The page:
Of all the consumer goods we buy, only about one percent of it is still in use six months later. That is a dismal statistic, especially when you consider how many of those products are made of plastic and metal that won’t get recycled, but rather will sit in a landfill or float out to join the great garbage patch in the sea. Think right now about the last 10 items you bought. How many of them do you still like and use? Better yet, think of all the things you’ve given to other people because you felt obligated to give them something.
We’re so used to discarding things—clothes, shoes, gadgets—after mere months of use because so many products are designed badly or manufactured cheaply. Fight back against that degradation by buying stuff that will actually last. Your grandparent’s cast iron pan could get passed down to you just like a parent’s 1980′s-era flannel could be—and you could be that parent or grandparents someday. You just have to buy things that will outlast you. Here are some ideas.
Boots for life
Redwing Heritage Redwing Heritage
We’re used to thinking of shoes (and clothes) as fairly disposable, but if you find a pair you love it’s painful to let them go. Enter: Red Wing. Their leather is thick and tough, which means the break-in period is long and hard, but five years in they’ll be not only the most comfortable shoes you own (the cork insole will mold to your foot) they’ll also have that vintage boot look. This is possibly the only store you’ll ever go to where they put decade-old versions of their products on display—that’s how great they are.
Bonus: even the women’s shoes have a Goodyear welt construction, which means they’re resole-able.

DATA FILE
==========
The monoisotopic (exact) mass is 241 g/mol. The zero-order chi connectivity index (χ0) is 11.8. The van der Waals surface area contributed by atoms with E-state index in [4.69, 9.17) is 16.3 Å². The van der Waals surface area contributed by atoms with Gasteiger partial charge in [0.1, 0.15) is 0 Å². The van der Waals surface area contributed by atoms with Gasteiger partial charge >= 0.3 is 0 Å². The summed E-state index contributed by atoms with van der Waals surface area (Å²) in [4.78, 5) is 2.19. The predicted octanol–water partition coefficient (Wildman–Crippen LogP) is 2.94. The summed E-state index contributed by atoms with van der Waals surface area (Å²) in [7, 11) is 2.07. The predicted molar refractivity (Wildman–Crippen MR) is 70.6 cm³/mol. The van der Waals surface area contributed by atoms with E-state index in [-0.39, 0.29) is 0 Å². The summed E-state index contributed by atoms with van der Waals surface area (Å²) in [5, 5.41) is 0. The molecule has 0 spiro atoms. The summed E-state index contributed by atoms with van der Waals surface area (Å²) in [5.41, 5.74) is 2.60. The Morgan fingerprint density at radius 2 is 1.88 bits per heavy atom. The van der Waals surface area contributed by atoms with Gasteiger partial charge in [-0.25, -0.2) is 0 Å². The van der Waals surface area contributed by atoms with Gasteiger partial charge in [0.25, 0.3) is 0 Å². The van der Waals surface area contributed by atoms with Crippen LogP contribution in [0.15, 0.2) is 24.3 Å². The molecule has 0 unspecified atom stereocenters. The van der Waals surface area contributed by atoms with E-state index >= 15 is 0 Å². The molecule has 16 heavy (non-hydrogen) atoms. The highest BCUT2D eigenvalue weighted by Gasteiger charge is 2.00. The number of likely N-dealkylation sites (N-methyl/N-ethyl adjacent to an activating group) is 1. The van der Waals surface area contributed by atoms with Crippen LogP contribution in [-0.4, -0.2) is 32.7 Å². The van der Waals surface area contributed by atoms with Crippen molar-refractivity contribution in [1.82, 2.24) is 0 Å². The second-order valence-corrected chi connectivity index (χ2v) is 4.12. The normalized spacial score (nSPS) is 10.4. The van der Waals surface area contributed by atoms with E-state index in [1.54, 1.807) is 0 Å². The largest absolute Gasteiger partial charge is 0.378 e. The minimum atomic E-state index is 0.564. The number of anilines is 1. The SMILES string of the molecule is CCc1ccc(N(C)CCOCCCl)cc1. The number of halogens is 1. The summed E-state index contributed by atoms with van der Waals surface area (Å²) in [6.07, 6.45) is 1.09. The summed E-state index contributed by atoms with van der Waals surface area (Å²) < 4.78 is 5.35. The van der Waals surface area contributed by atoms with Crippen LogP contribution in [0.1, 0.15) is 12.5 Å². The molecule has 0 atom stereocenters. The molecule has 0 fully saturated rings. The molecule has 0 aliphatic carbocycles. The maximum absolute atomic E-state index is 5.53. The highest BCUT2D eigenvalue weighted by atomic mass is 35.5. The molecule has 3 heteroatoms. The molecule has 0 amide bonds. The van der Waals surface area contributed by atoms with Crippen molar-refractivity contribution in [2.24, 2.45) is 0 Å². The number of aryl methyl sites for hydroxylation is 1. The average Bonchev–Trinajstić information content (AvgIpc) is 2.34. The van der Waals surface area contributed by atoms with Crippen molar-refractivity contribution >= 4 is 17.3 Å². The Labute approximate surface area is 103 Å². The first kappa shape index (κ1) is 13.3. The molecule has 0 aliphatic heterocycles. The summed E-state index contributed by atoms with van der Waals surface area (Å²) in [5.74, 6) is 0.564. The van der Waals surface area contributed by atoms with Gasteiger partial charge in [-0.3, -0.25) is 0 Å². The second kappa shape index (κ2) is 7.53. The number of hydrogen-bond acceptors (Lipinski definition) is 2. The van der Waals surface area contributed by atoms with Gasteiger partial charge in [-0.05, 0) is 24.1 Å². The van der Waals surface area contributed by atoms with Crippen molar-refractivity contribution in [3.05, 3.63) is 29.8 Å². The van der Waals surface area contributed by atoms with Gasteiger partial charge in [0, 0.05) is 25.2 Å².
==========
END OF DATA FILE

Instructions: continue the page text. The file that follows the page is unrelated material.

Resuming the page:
Cast iron pan
A cast iron pan
The Lodge Amazon
The classic. The thing you want your grandmother to pass down to you. Get it today and every time you use it, the seasoning will just get more set, making it increasingly nonstick. Use it to make skillet cornbread. Use it to make a Dutch baby pancake. Make a cast iron pizza. The possibilities are endless.
Headphones that sound better over time
Most headphones just get beaten up over time. These have a mylar diaphragm that sounds best after 50 to 100 hours of listening, so your music is only going to sound sweeter the longer you keep them around. Now you just have to keep track of them.
A fermenting kit
Okay, so you can’t age this forever BUT with a fermenting kit, you can make all kinds of stuff. Sauerkraut. Kimchi. Pickles. Hot sauce. Go crazy. One of the beauties of pickling is that there’s not a ton of prep upfront and then you pretty much just check the lid for a few days and voila: impressive homemade pickled delicacies. Check online for recipes, then mix it up once you’ve mastered the basics.
A great flannel
L.L. Bean L.L. Bean
You’ve been searching for years for the perfect vintage flannel at thrift shops, but let’s face it: you’re never going to find one. Know why? No one in their right mind would give up a worn-in, soft-as-a-lamb’s-bottom flannel shirt if it were still in wearable condition. Just buy this one new and enjoy the way it gets better with every wash.
A fig tree
Fig season is fleeting and delicious, and if you or a friend is a fig fan then get thyself a tree all thine own. These little puppies grow well indoors but will take a couple of years to bear fruit, so patience is key here. It’ll all be worth it to pick a perfectly ripe fig in your home and eat it schmeared with goat cheese and a little honey while everyone is scrambling for the last ones at the market.